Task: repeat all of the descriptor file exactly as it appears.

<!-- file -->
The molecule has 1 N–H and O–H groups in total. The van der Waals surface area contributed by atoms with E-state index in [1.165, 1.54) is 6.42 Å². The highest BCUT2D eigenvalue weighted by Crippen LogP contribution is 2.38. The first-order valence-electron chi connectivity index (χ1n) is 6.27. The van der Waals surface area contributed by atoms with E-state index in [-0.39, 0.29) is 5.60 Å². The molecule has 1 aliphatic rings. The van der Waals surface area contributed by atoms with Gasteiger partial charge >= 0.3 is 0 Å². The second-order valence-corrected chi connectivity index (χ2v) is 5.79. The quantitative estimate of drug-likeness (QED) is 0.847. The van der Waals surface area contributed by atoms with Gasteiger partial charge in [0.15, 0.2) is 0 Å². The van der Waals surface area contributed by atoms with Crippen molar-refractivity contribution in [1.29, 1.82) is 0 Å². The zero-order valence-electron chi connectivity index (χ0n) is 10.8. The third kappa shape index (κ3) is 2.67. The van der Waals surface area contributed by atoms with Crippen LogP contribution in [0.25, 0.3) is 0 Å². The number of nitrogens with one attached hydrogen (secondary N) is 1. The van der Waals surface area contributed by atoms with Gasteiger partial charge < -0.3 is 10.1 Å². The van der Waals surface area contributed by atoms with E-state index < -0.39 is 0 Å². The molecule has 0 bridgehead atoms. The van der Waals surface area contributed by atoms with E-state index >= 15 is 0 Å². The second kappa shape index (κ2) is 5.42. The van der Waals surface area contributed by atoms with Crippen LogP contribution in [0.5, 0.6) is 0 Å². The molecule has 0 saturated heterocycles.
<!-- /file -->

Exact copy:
The molecule has 1 N–H and O–H groups in total. The van der Waals surface area contributed by atoms with E-state index in [1.165, 1.54) is 6.42 Å². The highest BCUT2D eigenvalue weighted by Crippen LogP contribution is 2.38. The first-order valence-electron chi connectivity index (χ1n) is 6.27. The van der Waals surface area contributed by atoms with E-state index in [-0.39, 0.29) is 5.60 Å². The molecule has 1 aliphatic rings. The van der Waals surface area contributed by atoms with Gasteiger partial charge >= 0.3 is 0 Å². The second-order valence-corrected chi connectivity index (χ2v) is 5.79. The quantitative estimate of drug-likeness (QED) is 0.847. The van der Waals surface area contributed by atoms with Gasteiger partial charge in [0.15, 0.2) is 0 Å². The van der Waals surface area contributed by atoms with Crippen molar-refractivity contribution in [1.29, 1.82) is 0 Å². The zero-order valence-electron chi connectivity index (χ0n) is 10.8. The third kappa shape index (κ3) is 2.67. The van der Waals surface area contributed by atoms with Crippen LogP contribution in [0.25, 0.3) is 0 Å². The number of nitrogens with one attached hydrogen (secondary N) is 1. The van der Waals surface area contributed by atoms with Gasteiger partial charge < -0.3 is 10.1 Å². The van der Waals surface area contributed by atoms with E-state index < -0.39 is 0 Å². The molecule has 0 bridgehead atoms. The van der Waals surface area contributed by atoms with E-state index >= 15 is 0 Å². The second kappa shape index (κ2) is 5.42. The van der Waals surface area contributed by atoms with Crippen LogP contribution in [0.5, 0.6) is 0 Å². The molecule has 0 saturated heterocycles.